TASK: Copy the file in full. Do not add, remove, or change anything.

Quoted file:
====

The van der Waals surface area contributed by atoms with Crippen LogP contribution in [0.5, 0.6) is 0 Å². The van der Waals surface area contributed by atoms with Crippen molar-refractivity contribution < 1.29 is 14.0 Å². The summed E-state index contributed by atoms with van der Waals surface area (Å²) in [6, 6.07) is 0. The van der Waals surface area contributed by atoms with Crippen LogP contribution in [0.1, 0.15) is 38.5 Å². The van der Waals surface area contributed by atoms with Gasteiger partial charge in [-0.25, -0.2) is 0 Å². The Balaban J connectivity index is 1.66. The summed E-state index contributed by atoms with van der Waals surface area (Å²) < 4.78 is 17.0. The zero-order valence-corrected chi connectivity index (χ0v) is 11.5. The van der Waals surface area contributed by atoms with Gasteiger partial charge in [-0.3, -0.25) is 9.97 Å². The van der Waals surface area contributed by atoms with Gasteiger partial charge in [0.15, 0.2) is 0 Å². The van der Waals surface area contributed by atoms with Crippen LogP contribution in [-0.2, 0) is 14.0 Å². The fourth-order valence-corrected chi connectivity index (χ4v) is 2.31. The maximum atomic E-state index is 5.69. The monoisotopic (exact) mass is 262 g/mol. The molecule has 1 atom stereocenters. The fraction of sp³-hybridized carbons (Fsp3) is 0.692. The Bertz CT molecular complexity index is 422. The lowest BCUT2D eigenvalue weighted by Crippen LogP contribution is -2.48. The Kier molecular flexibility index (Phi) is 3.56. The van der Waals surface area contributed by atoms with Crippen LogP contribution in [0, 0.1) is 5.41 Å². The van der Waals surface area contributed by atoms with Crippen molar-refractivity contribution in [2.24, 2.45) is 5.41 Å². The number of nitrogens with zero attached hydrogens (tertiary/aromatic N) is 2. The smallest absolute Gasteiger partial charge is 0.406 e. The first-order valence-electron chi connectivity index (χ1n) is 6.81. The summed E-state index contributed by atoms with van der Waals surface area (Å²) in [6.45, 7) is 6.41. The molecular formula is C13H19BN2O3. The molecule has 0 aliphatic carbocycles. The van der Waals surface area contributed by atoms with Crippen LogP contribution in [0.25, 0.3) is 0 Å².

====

The van der Waals surface area contributed by atoms with Crippen LogP contribution in [0.5, 0.6) is 0 Å². The van der Waals surface area contributed by atoms with Crippen molar-refractivity contribution < 1.29 is 14.0 Å². The summed E-state index contributed by atoms with van der Waals surface area (Å²) in [6, 6.07) is 0. The van der Waals surface area contributed by atoms with Crippen LogP contribution in [0.1, 0.15) is 38.5 Å². The van der Waals surface area contributed by atoms with Gasteiger partial charge in [-0.25, -0.2) is 0 Å². The Balaban J connectivity index is 1.66. The summed E-state index contributed by atoms with van der Waals surface area (Å²) < 4.78 is 17.0. The zero-order valence-corrected chi connectivity index (χ0v) is 11.5. The van der Waals surface area contributed by atoms with Gasteiger partial charge in [-0.3, -0.25) is 9.97 Å². The van der Waals surface area contributed by atoms with Gasteiger partial charge in [0.15, 0.2) is 0 Å². The van der Waals surface area contributed by atoms with Crippen LogP contribution in [-0.2, 0) is 14.0 Å². The fourth-order valence-corrected chi connectivity index (χ4v) is 2.31. The maximum atomic E-state index is 5.69. The monoisotopic (exact) mass is 262 g/mol. The molecule has 1 atom stereocenters. The fraction of sp³-hybridized carbons (Fsp3) is 0.692. The Bertz CT molecular complexity index is 422. The lowest BCUT2D eigenvalue weighted by Crippen LogP contribution is -2.48. The Kier molecular flexibility index (Phi) is 3.56. The van der Waals surface area contributed by atoms with Crippen LogP contribution in [0, 0.1) is 5.41 Å². The van der Waals surface area contributed by atoms with Crippen molar-refractivity contribution in [2.24, 2.45) is 5.41 Å². The number of nitrogens with zero attached hydrogens (tertiary/aromatic N) is 2. The smallest absolute Gasteiger partial charge is 0.406 e. The first-order valence-electron chi connectivity index (χ1n) is 6.81. The summed E-state index contributed by atoms with van der Waals surface area (Å²) in [6.45, 7) is 6.41. The molecular formula is C13H19BN2O3. The molecule has 0 aliphatic carbocycles. The van der Waals surface area contributed by atoms with Crippen LogP contribution in [0.25, 0.3) is 0 Å².